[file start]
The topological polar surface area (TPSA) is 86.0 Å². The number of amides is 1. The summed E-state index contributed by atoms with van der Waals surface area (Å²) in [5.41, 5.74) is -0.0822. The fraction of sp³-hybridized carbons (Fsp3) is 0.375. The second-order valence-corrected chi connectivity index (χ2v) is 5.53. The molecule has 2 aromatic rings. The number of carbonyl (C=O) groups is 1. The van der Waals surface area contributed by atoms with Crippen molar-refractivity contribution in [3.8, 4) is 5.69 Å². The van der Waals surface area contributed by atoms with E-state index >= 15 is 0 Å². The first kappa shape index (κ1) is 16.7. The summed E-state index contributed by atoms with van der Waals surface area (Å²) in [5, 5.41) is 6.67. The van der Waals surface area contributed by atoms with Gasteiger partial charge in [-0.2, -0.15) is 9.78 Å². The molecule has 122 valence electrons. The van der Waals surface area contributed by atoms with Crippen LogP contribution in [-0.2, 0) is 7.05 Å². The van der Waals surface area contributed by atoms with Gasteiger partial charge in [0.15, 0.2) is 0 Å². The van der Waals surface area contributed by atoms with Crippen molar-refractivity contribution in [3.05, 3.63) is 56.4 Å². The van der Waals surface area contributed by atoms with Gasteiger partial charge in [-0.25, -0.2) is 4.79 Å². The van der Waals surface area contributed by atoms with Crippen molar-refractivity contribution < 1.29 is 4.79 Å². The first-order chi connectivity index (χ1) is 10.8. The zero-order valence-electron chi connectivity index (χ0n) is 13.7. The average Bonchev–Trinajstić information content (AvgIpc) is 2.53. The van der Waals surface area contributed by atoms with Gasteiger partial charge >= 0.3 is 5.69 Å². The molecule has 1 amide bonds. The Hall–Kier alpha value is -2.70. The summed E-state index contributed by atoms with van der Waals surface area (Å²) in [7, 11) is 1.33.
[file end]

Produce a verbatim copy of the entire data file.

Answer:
The topological polar surface area (TPSA) is 86.0 Å². The number of amides is 1. The summed E-state index contributed by atoms with van der Waals surface area (Å²) in [5.41, 5.74) is -0.0822. The fraction of sp³-hybridized carbons (Fsp3) is 0.375. The second-order valence-corrected chi connectivity index (χ2v) is 5.53. The molecule has 2 aromatic rings. The number of carbonyl (C=O) groups is 1. The van der Waals surface area contributed by atoms with Crippen molar-refractivity contribution in [3.8, 4) is 5.69 Å². The van der Waals surface area contributed by atoms with E-state index >= 15 is 0 Å². The first kappa shape index (κ1) is 16.7. The summed E-state index contributed by atoms with van der Waals surface area (Å²) in [5, 5.41) is 6.67. The van der Waals surface area contributed by atoms with Gasteiger partial charge in [-0.2, -0.15) is 9.78 Å². The molecule has 122 valence electrons. The van der Waals surface area contributed by atoms with Crippen LogP contribution in [-0.2, 0) is 7.05 Å². The van der Waals surface area contributed by atoms with Gasteiger partial charge in [0.15, 0.2) is 0 Å². The van der Waals surface area contributed by atoms with Crippen molar-refractivity contribution in [3.05, 3.63) is 56.4 Å². The van der Waals surface area contributed by atoms with Gasteiger partial charge in [-0.25, -0.2) is 4.79 Å². The van der Waals surface area contributed by atoms with Crippen molar-refractivity contribution < 1.29 is 4.79 Å². The first-order chi connectivity index (χ1) is 10.8. The zero-order valence-electron chi connectivity index (χ0n) is 13.7. The average Bonchev–Trinajstić information content (AvgIpc) is 2.53. The van der Waals surface area contributed by atoms with Gasteiger partial charge >= 0.3 is 5.69 Å². The molecule has 1 amide bonds. The Hall–Kier alpha value is -2.70. The summed E-state index contributed by atoms with van der Waals surface area (Å²) in [7, 11) is 1.33.